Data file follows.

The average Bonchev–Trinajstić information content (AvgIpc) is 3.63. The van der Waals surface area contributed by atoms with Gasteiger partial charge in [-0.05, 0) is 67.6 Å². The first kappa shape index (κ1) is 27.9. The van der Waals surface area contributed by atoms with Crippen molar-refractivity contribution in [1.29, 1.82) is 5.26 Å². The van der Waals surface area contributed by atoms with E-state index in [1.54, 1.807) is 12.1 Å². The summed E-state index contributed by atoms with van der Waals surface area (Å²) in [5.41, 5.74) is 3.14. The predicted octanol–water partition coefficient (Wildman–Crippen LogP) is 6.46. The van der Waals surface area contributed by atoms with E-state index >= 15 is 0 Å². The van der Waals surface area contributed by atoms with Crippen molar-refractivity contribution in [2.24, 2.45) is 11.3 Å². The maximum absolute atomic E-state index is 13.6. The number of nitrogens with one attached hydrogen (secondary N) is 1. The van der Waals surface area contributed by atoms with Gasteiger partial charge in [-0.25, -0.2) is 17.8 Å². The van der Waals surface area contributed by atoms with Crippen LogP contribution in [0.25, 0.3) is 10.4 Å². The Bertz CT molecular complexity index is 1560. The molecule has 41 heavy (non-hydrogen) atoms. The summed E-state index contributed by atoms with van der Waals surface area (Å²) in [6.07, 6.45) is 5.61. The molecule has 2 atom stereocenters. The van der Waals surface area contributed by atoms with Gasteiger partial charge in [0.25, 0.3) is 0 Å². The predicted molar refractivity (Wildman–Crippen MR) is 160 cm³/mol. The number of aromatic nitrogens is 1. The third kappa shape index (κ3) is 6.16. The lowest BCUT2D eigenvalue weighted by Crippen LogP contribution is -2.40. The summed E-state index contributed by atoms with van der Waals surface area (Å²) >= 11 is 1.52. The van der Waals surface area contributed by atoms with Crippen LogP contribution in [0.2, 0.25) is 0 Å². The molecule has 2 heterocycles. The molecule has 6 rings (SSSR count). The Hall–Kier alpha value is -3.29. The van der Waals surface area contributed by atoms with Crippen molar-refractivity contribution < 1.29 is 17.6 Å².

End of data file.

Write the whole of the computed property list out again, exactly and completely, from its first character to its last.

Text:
The average Bonchev–Trinajstić information content (AvgIpc) is 3.63. The van der Waals surface area contributed by atoms with Gasteiger partial charge in [-0.05, 0) is 67.6 Å². The first kappa shape index (κ1) is 27.9. The van der Waals surface area contributed by atoms with Crippen molar-refractivity contribution in [1.29, 1.82) is 5.26 Å². The van der Waals surface area contributed by atoms with E-state index in [1.54, 1.807) is 12.1 Å². The summed E-state index contributed by atoms with van der Waals surface area (Å²) in [5.41, 5.74) is 3.14. The predicted octanol–water partition coefficient (Wildman–Crippen LogP) is 6.46. The van der Waals surface area contributed by atoms with E-state index >= 15 is 0 Å². The van der Waals surface area contributed by atoms with Crippen molar-refractivity contribution in [2.24, 2.45) is 11.3 Å². The maximum absolute atomic E-state index is 13.6. The number of nitrogens with one attached hydrogen (secondary N) is 1. The van der Waals surface area contributed by atoms with Gasteiger partial charge in [-0.25, -0.2) is 17.8 Å². The van der Waals surface area contributed by atoms with Crippen LogP contribution in [0.25, 0.3) is 10.4 Å². The Bertz CT molecular complexity index is 1560. The molecule has 41 heavy (non-hydrogen) atoms. The summed E-state index contributed by atoms with van der Waals surface area (Å²) in [6.07, 6.45) is 5.61. The molecule has 2 atom stereocenters. The van der Waals surface area contributed by atoms with Gasteiger partial charge in [0.25, 0.3) is 0 Å². The predicted molar refractivity (Wildman–Crippen MR) is 160 cm³/mol. The number of aromatic nitrogens is 1. The third kappa shape index (κ3) is 6.16. The lowest BCUT2D eigenvalue weighted by Crippen LogP contribution is -2.40. The summed E-state index contributed by atoms with van der Waals surface area (Å²) >= 11 is 1.52. The van der Waals surface area contributed by atoms with Crippen LogP contribution in [0.2, 0.25) is 0 Å². The molecule has 2 heterocycles. The molecule has 6 rings (SSSR count). The Hall–Kier alpha value is -3.29. The van der Waals surface area contributed by atoms with Crippen molar-refractivity contribution < 1.29 is 17.6 Å².